If we get enough momentum, we may be able to do either a large beta or the full-scale "Pull out the press releases, we gots ourselves a Review Squad - sign up, kids!" launch for the 2nd content release. I think a beta for the Sept. release and a full-scale launch for the November one is more likely.
I've contacted the Art community about making a little icon we can use as a Review Squad logo, OBX, page banner, and that the kids can put on their websites if they have them (there'll be a "I'm a review squad member!" version for kids and a "join the olpc review squad!" version for adults). Lauren, look at Art Wanted to see what I did.
It'd be nice to get the content stamping work underway before too long, since it's much easier to migrate a tiny fledgling community to a new system wholescale than it is to transplant a Ginormous Mass Of People, which is what we will (hopefully) have 6 months from now. SJ, can we set up a call with Jackie and Ian this week?
Mchua 23:50, 15 July 2007 (EDT)
Kenyah browne Mit 7th grade Hey this is a stem person in the program and this was a great experiment to look at the imformatal video on seseme street. It was great and i think that they should do more games to be able to learn competivness and sportsmanship the should also use games of the native contry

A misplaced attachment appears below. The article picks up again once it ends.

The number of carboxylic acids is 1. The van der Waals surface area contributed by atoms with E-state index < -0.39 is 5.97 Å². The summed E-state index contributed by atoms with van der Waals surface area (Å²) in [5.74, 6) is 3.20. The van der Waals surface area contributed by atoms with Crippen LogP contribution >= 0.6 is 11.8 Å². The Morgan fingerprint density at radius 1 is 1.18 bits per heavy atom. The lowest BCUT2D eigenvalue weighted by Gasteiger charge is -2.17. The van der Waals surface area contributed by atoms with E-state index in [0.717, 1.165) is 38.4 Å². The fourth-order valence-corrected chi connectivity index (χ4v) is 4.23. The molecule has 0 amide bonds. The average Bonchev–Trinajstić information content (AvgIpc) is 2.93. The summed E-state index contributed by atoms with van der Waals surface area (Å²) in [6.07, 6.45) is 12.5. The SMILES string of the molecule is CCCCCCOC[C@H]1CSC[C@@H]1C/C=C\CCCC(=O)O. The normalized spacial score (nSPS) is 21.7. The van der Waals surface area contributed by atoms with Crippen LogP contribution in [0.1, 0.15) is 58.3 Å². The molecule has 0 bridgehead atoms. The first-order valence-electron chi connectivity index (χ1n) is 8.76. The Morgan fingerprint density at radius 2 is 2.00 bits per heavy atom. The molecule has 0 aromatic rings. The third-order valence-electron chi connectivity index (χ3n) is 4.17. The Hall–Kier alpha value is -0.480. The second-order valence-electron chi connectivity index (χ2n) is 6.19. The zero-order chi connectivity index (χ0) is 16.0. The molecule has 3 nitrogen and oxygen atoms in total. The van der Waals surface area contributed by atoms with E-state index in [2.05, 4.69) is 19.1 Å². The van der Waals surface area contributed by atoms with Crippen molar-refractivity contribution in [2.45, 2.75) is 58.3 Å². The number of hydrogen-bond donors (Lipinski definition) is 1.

What we want to get out of a Review Squad sprint
This is a brainstorm list for collecting ideas - it is not a final list!
- A checklist of whether children are able to, without direction, exercise each of the major features of the latest release.
- A checklist of whether children are able to, without direction, teach someone else how to use (with collaboration, if applicable) several selected Activities.
- A checklist of whether children are successfully able to carry out and report results for one of a set of test cases (including some that are known unfixed bugs - tests that we know should pass or fail ahead of time).
- A checklist of whether children are able to, without direction, find answers to some common simple technical FAQs via any mode of communication they wish; google/wiki searching, forums, IRC (a private channel just for this test, with several willing developers and volunteers present).
- General usability observations for all of the above, if possible.
 Current draft
(Note that the MIT Museum does not have wifi, so everything will be on mesh. They have 6 XOs.)